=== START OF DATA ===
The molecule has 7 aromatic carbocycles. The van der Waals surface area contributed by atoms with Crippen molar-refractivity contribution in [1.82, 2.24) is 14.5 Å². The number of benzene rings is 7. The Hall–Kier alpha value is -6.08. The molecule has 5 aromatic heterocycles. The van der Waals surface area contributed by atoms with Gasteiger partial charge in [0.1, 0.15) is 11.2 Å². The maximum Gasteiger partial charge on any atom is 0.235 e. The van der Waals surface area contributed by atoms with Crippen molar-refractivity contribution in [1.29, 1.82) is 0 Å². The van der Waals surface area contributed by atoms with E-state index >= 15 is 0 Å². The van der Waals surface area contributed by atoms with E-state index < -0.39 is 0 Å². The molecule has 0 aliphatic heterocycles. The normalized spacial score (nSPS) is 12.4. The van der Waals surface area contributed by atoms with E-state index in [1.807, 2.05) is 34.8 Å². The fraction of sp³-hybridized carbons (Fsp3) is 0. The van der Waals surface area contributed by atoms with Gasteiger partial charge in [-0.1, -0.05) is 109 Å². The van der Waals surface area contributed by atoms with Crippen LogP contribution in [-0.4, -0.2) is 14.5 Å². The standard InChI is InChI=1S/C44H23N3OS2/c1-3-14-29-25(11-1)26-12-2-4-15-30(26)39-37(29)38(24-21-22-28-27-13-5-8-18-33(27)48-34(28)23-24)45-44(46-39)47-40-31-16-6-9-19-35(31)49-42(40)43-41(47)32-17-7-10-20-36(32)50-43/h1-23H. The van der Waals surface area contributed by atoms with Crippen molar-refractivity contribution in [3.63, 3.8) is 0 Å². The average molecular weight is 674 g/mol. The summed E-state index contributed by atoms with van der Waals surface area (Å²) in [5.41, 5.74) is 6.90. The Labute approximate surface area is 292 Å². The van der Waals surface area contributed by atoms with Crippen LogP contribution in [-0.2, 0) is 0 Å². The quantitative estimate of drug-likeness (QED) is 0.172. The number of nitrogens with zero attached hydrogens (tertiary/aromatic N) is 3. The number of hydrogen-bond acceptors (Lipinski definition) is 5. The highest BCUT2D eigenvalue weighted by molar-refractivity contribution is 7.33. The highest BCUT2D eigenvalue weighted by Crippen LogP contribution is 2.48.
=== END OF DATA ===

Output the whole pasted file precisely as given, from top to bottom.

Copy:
The molecule has 7 aromatic carbocycles. The van der Waals surface area contributed by atoms with Crippen molar-refractivity contribution in [1.82, 2.24) is 14.5 Å². The number of benzene rings is 7. The Hall–Kier alpha value is -6.08. The molecule has 5 aromatic heterocycles. The van der Waals surface area contributed by atoms with Gasteiger partial charge in [0.1, 0.15) is 11.2 Å². The maximum Gasteiger partial charge on any atom is 0.235 e. The van der Waals surface area contributed by atoms with Crippen molar-refractivity contribution in [1.29, 1.82) is 0 Å². The van der Waals surface area contributed by atoms with E-state index >= 15 is 0 Å². The van der Waals surface area contributed by atoms with E-state index < -0.39 is 0 Å². The molecule has 0 aliphatic heterocycles. The normalized spacial score (nSPS) is 12.4. The van der Waals surface area contributed by atoms with E-state index in [1.807, 2.05) is 34.8 Å². The fraction of sp³-hybridized carbons (Fsp3) is 0. The van der Waals surface area contributed by atoms with Gasteiger partial charge in [-0.1, -0.05) is 109 Å². The van der Waals surface area contributed by atoms with Crippen LogP contribution in [-0.4, -0.2) is 14.5 Å². The standard InChI is InChI=1S/C44H23N3OS2/c1-3-14-29-25(11-1)26-12-2-4-15-30(26)39-37(29)38(24-21-22-28-27-13-5-8-18-33(27)48-34(28)23-24)45-44(46-39)47-40-31-16-6-9-19-35(31)49-42(40)43-41(47)32-17-7-10-20-36(32)50-43/h1-23H. The van der Waals surface area contributed by atoms with Crippen molar-refractivity contribution in [3.63, 3.8) is 0 Å². The average molecular weight is 674 g/mol. The summed E-state index contributed by atoms with van der Waals surface area (Å²) in [5.41, 5.74) is 6.90. The Labute approximate surface area is 292 Å². The van der Waals surface area contributed by atoms with Crippen LogP contribution in [-0.2, 0) is 0 Å². The quantitative estimate of drug-likeness (QED) is 0.172. The number of nitrogens with zero attached hydrogens (tertiary/aromatic N) is 3. The number of hydrogen-bond acceptors (Lipinski definition) is 5. The highest BCUT2D eigenvalue weighted by molar-refractivity contribution is 7.33. The highest BCUT2D eigenvalue weighted by Crippen LogP contribution is 2.48.